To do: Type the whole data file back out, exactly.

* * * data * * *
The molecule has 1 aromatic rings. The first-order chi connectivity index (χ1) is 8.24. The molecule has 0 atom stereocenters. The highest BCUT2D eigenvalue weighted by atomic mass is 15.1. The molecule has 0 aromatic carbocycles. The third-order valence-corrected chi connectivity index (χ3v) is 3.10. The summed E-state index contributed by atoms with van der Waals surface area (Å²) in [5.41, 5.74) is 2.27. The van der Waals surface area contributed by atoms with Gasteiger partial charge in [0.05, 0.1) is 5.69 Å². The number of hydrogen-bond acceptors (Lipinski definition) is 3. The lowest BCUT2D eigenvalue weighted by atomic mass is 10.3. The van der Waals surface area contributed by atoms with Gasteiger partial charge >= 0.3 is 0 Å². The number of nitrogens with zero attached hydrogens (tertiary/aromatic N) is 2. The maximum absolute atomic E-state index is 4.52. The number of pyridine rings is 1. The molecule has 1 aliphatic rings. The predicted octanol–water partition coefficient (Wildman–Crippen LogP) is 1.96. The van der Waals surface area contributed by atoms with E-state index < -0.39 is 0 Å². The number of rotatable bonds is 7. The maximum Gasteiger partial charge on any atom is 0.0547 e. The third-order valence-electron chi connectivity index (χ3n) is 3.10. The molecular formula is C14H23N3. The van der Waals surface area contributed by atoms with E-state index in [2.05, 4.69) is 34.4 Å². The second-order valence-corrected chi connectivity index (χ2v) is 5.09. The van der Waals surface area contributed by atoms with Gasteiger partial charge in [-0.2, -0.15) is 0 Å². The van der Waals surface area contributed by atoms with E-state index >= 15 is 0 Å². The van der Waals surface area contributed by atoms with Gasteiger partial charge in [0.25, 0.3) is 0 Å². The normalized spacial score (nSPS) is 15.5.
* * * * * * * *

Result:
The molecule has 1 aromatic rings. The first-order chi connectivity index (χ1) is 8.24. The molecule has 0 atom stereocenters. The highest BCUT2D eigenvalue weighted by atomic mass is 15.1. The molecule has 0 aromatic carbocycles. The third-order valence-corrected chi connectivity index (χ3v) is 3.10. The summed E-state index contributed by atoms with van der Waals surface area (Å²) in [5.41, 5.74) is 2.27. The van der Waals surface area contributed by atoms with Gasteiger partial charge in [0.05, 0.1) is 5.69 Å². The number of hydrogen-bond acceptors (Lipinski definition) is 3. The lowest BCUT2D eigenvalue weighted by atomic mass is 10.3. The van der Waals surface area contributed by atoms with Gasteiger partial charge >= 0.3 is 0 Å². The number of nitrogens with zero attached hydrogens (tertiary/aromatic N) is 2. The maximum absolute atomic E-state index is 4.52. The number of pyridine rings is 1. The molecule has 1 aliphatic rings. The predicted octanol–water partition coefficient (Wildman–Crippen LogP) is 1.96. The van der Waals surface area contributed by atoms with E-state index < -0.39 is 0 Å². The number of rotatable bonds is 7. The maximum Gasteiger partial charge on any atom is 0.0547 e. The third-order valence-electron chi connectivity index (χ3n) is 3.10. The molecular formula is C14H23N3. The van der Waals surface area contributed by atoms with E-state index in [2.05, 4.69) is 34.4 Å². The second-order valence-corrected chi connectivity index (χ2v) is 5.09. The van der Waals surface area contributed by atoms with Gasteiger partial charge in [-0.2, -0.15) is 0 Å². The van der Waals surface area contributed by atoms with E-state index >= 15 is 0 Å². The van der Waals surface area contributed by atoms with Gasteiger partial charge in [0.25, 0.3) is 0 Å². The normalized spacial score (nSPS) is 15.5.